California Civil Jury Instructions (CACI)

513. Wrongful Life - Essential Factual Elements

[Name of plaintiff] claims that [name of defendant] was negligent because [he/she] failed to inform [name of plaintiff]’s parents of the risk that [he/she] would be born [genetically impaired/disabled]. To establish this claim, [name of plaintiff] must prove all of the following:

[1. That [name of defendant] negligently failed to [diagnose/ [or] warn [name of plaintiff]’s parents of] the risk that [name of plaintiff] would be born with a [genetic impairment/disability];]


[1. That [name of defendant] negligently failed to [perform appropriate tests/advise [name of plaintiff]’s parents of tests] that would more likely than not have disclosed the risk that [name of plaintiff] would be born with a [genetic impairment/disability];]

2. That [name of plaintiff] was born with a [genetic impairment/disability];

3. That if [name of plaintiff]’s parents had known of the [genetic impairment/disability], [his/her] mother would not have conceived [him/her] [or would not have carried the fetus to term]; and

4. That [name of defendant]’s negligence was a substantial factor in causing [name of plaintiff]’s parents to have to pay extraordinary expenses for [name of plaintiff].

New September 2003; Revised April 2007, April 2008

Directions for Use

The general medical negligence instructions on the standard of care and causation (see CACI Nos. 500—502) may be used in conjunction with this instruction. Read also CACI No. 512, Wrongful Birth—Essential Factual Elements, if the parents’ cause of action for wrongful birth is joined with the child’s cause of action for wrongful life.

In element 1, select the first option if the claim is that the defendant failed to diagnose or warn the plaintiff of a possible genetic impairment. Select the second option if the claim is that the defendant failed to order or advise of available genetic testing. In a testing case, there is no causation unless the chances that the test would disclose the impairment were at least 50 percent. (See Simmons v. West Covina Medical Clinic (1989) 212 Cal.App.3d 696, 702—703 [260 Cal.Rptr. 772].)

In order for this instruction to apply, the genetic impairment must result in a physical or mental disability. This is implied by the fourth element in the instruction.

Sources and Authority

  • “[I]t may be helpful to recognize that although the cause of action at issue has attracted a special name—‘wrongful life’—plaintiff’s basic contention is that her action is simply one form of the familiar medical or professional malpractice action. The gist of plaintiff’s claim is that she has suffered harm or damage as a result of defendants’ negligent performance of their professional tasks, and that, as a consequence, she is entitled to recover under generally applicable common law tort principles.” (Turpin v. Sortini (1982) 31 Cal.3d 220, 229 [182 Cal.Rptr. 337, 643 P.2d 954].)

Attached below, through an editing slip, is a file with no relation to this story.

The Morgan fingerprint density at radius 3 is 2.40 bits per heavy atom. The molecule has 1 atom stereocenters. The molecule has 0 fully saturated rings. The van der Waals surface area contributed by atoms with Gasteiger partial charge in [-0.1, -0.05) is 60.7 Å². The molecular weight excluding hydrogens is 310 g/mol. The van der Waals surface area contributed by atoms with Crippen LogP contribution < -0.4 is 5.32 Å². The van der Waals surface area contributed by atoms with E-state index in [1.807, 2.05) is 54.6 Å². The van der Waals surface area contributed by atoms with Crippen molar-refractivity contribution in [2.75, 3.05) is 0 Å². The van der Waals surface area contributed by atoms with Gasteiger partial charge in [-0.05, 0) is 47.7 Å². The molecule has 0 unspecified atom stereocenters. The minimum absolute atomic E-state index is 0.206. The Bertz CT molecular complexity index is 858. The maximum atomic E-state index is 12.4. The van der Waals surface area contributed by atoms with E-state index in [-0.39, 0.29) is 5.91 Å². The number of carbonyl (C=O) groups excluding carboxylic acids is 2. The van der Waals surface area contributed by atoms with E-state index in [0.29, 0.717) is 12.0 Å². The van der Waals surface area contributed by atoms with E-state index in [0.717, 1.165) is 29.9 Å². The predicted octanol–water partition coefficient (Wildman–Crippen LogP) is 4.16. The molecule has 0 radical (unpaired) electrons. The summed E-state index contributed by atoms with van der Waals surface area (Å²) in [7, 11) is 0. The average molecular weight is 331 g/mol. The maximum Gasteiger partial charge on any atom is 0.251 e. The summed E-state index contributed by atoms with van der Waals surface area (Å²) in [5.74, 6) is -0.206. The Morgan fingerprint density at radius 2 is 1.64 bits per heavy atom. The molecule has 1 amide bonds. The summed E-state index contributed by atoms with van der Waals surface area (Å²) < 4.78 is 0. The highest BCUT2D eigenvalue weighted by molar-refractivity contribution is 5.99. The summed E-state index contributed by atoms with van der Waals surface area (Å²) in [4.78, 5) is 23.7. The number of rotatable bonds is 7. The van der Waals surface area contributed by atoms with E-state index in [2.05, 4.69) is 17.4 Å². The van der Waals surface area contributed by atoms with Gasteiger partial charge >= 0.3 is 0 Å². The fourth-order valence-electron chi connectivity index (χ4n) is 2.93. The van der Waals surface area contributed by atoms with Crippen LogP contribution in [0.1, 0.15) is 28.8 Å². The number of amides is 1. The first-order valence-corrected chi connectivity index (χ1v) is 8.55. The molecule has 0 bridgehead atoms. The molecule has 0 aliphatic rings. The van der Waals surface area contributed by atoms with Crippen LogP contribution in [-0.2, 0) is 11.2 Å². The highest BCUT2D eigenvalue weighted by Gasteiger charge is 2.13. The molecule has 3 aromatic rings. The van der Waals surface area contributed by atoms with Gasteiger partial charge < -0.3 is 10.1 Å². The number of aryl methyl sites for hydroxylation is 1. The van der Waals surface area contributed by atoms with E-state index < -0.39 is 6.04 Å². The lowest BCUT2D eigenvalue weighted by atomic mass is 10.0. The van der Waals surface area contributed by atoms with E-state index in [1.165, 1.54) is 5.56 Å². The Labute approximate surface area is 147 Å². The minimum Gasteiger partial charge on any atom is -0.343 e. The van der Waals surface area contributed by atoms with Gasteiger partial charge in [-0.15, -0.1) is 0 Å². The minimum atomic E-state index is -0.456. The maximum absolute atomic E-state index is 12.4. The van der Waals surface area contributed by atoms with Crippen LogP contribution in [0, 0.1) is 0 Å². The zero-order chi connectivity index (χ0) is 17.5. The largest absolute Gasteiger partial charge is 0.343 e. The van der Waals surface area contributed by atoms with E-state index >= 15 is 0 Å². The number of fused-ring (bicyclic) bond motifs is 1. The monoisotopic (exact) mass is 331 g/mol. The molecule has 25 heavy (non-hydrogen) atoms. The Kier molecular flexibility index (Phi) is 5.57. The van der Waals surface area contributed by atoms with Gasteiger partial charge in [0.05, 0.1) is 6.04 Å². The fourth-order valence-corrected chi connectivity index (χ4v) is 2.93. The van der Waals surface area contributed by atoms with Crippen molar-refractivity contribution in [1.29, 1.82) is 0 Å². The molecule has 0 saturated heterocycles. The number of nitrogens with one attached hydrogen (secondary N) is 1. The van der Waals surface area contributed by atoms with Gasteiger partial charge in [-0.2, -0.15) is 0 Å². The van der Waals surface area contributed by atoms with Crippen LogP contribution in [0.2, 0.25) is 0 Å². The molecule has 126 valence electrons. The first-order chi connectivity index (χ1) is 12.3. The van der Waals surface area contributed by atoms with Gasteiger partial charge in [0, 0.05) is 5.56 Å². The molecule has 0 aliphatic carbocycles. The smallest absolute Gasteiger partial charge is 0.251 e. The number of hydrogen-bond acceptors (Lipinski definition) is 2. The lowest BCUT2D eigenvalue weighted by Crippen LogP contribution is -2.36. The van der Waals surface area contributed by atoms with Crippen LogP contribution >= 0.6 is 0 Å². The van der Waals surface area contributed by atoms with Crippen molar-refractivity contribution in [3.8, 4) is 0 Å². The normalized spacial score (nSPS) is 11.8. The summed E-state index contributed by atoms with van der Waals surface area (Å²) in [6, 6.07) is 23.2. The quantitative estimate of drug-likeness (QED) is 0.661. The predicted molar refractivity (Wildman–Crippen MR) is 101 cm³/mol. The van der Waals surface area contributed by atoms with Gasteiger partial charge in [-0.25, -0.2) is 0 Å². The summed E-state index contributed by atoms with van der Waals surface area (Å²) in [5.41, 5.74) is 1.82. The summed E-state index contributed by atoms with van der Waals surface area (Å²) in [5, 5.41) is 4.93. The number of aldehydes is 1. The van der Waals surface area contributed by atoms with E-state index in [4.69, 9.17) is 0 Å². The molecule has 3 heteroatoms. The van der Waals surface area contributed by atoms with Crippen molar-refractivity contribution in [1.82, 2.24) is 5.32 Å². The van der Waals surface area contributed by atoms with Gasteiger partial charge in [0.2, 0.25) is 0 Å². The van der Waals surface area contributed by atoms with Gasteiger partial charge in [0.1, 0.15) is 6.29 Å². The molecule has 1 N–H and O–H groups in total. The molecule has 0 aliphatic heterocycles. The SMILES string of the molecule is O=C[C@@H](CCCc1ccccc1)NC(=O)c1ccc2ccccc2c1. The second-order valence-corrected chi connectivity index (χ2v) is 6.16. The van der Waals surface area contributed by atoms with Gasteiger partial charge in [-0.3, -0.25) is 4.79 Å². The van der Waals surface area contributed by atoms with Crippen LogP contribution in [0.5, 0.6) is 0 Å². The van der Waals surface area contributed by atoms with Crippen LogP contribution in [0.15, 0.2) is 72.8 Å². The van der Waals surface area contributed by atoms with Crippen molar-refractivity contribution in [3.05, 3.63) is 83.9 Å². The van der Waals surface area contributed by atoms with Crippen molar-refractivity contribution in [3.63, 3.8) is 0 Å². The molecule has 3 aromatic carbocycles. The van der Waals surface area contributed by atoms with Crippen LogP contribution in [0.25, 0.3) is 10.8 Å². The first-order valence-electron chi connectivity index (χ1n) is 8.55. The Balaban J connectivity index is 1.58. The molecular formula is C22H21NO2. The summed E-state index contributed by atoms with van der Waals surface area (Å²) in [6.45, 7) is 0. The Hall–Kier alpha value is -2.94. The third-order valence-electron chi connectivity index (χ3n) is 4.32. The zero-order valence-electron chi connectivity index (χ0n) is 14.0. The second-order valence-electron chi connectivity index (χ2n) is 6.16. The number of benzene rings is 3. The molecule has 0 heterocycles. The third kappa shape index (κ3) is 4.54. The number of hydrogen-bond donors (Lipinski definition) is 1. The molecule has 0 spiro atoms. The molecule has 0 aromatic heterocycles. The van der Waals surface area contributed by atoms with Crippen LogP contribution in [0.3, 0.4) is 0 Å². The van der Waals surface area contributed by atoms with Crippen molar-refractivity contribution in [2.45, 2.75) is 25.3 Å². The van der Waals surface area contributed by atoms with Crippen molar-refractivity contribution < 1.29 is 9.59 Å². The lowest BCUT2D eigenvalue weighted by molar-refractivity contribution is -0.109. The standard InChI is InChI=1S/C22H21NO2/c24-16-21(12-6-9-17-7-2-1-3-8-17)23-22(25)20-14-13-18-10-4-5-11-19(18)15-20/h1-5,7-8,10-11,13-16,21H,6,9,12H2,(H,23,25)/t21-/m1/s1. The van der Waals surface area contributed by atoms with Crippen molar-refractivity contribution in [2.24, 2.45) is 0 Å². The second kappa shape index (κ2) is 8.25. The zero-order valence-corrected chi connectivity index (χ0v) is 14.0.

• “Claims for ‘wrongful life’ are essentially actions for malpractice based on negligent genetic counseling and testing.” (Gami v. Mullikin Medical Center (1993) 18 Cal.App.4th 870, 883 [22 Cal.Rptr.2d 819].)
  • General damages are not available: “[W]e conclude that while a plaintiff- child in a wrongful life action may not recover general damages for being born impaired as opposed to not being born at all, the child—like his or her parents—may recover special damages for the extraordinary expenses necessary to treat the hereditary ailment.” (Turpin, supra, 31 Cal.3d at p. 239.)
  • A child may not recover for loss of earning capacity in a wrongful-life action. (Andalon v. Superior Court (1984) 162 Cal.App.3d 600, 614 [208 Cal.Rptr. 899].)
  • The negligent failure to administer a test that had only a 20 percent chance of detecting Down syndrome did not establish a reasonably probable causal connection to the birth of a child with this genetic abnormality. (Simmons, supra.)
  • Wrongful life does not apply to normal children. (Alexandria S. v. Pac. Fertility Medical Ctr. (1997) 55 Cal.App.4th 110, 122 [64 Cal.Rptr.2d 23].)

  • Civil Code section 43.6(a) provides: “No cause of action arises against a parent of a child based upon the claim that the child should not have been conceived or, if conceived, should not have been allowed to have been born alive.”

Secondary Sources

6 Witkin, Summary of California Law (10th ed. 2005) Torts, §§ 979—985

California Tort Guide (Cont.Ed.Bar 3d ed.) §§ 9.21—9.22

3 Levy et al., California Torts, Ch. 31, Liability of Physicians and Other Medical Practitioners, §§ 31.15, 31.50 (Matthew Bender)

36 California Forms of Pleading and Practice, Ch. 415, Physicians: Medical Malpractice, § 415.11 (Matthew Bender)

16 California Points and Authorities, Ch. 165, Negligence, § 165.70 (Matthew Bender)